Work Begins On Sentencing Guidelines For Synthetic Drugs

Drug Offender
If it can kill you in 1 dose - it's not a "victimless crime"

A group of chemists, law enforcement officers, and medical experts at the United States Sentencing Commission this past Tuesday to provide testimony on the emerging health threats posed by synthetic drugs.

The meeting, focused on the fentanyl and so-called synthetic cannabinoids, was the third of this kind of hearings that the Sentencing Commission has held on the topic of synthetic drugs. The Commission is responsible for setting proper advisory guidelines for sentencing in the federal criminal justice system; 46 percent of the federal inmates are incarcerated for their drug offenses, the most common reason for incarceration.

Synthetic drugs, which usually are the work of illicit chemists, are distinguished from the drugs like heroin and marijuana and are produced by more traditional farming approaches.

“The concept of synthetic is if it’s man-made, versus something that is homegrown,” Dr. Roger Mitchell, the chief medical examiner of the District of Columbia, told. “So heroin is not necessarily synthetic because it’s made out of poppy, it’s manufactured out of a natural construct. Marijuana isn’t synthetic.”

Importantly, synthetic drugs allow the drug traffickers to avoid the blanket bans on certain kinds of drugs otherwise scheduled under the Controlled Substances Act by making several minor changes to the chemical structure of the drug that they want to sell.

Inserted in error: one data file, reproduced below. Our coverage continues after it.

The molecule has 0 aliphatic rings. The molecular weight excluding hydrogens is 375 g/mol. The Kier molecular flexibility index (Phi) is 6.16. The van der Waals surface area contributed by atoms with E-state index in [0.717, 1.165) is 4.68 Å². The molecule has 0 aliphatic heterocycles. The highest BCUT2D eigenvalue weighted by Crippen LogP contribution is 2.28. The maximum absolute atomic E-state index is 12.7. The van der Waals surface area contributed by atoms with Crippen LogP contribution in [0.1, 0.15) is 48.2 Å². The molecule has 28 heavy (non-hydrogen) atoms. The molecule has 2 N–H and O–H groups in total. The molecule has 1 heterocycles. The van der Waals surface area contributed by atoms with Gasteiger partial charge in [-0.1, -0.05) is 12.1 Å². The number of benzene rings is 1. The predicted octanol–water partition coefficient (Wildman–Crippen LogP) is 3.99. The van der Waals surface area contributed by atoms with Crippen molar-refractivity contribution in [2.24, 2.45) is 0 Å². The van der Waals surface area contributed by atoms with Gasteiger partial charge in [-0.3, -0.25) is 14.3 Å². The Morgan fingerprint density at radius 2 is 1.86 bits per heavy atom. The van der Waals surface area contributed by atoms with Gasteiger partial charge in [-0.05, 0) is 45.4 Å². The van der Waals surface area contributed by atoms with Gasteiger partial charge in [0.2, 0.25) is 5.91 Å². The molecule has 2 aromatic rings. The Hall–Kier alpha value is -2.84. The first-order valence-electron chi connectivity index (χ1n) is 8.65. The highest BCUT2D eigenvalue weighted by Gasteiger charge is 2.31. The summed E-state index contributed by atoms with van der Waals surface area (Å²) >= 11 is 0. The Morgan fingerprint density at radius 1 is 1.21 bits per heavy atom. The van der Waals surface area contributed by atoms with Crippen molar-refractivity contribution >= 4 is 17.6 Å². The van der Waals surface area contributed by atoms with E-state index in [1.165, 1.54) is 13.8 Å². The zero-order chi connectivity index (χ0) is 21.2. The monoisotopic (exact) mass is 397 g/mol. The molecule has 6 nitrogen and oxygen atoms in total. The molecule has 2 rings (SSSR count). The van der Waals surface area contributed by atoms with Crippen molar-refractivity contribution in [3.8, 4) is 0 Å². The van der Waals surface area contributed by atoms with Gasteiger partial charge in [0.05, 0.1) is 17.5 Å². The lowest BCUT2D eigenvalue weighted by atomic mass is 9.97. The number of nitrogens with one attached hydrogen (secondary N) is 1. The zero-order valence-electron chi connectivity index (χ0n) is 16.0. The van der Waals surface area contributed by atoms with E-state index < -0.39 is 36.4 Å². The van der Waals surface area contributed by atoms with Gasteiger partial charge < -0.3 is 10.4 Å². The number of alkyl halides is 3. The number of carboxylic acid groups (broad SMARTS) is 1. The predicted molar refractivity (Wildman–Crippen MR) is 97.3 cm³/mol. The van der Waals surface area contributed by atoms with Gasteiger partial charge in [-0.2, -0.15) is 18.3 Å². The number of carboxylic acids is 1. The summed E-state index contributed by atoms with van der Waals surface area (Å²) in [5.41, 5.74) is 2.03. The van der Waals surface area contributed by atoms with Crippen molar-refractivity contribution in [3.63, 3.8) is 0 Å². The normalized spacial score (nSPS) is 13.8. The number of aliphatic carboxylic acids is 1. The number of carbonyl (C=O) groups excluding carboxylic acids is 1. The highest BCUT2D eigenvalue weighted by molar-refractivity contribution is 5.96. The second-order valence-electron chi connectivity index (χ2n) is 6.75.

“Currently, traffickers are again exploiting available legitimate research information on structure activity relationships, making small changes to the chemical structure of fentanyl and distributing these fentanyl analogues in the illicit drug market,” explained Dr. Michael van Linn, a drug scientist with the DEA.

The opioid fentanyl — a substance that is 50 to 100 times stronger than morphine — and its analogues make up the deadliest synthetic drugs, responsible for more than 20,000 deaths in 2016.

Chemists speaking to the Sentencing Commission further explained the proliferation of fentanyl analogues, designed to dodge the current regulations. Those analogues include drugs like carfentanyl, used as an elephant tranquilizer, just 50 micrograms of which may constitute a lethal dose, and ocfentanyl, which is 6,300 times stronger than regular morphine.

Last month, the DEA took action to fight the spread of fentanyl analogues, pre-emptively scheduling all such drugs under the Controlled Substances Act and easing the burden that is faced by the federal prosecutors.

Synthetic drugs are not new, but they have taken off in very recent years. Data that was released on Tuesday by the Customs and Border Protection agency further highlighted the rise of synthetic drugs in transnational drug trafficking.

As much was reflected in the testimony of many of the experts. Major Juan Colon of the New Jersey State Police also explained that the use of Naloxone a.k.a. Narcan, a drug that is used to reverse the opioid overdoses had risen from 5,000 instances in 2014 to over 12,000 in 2017, largely thanks to fentanyl. Robert Perez, who is representing the CBP, confirmed that fentanyl was indeed the most commonly seized drug in 2017.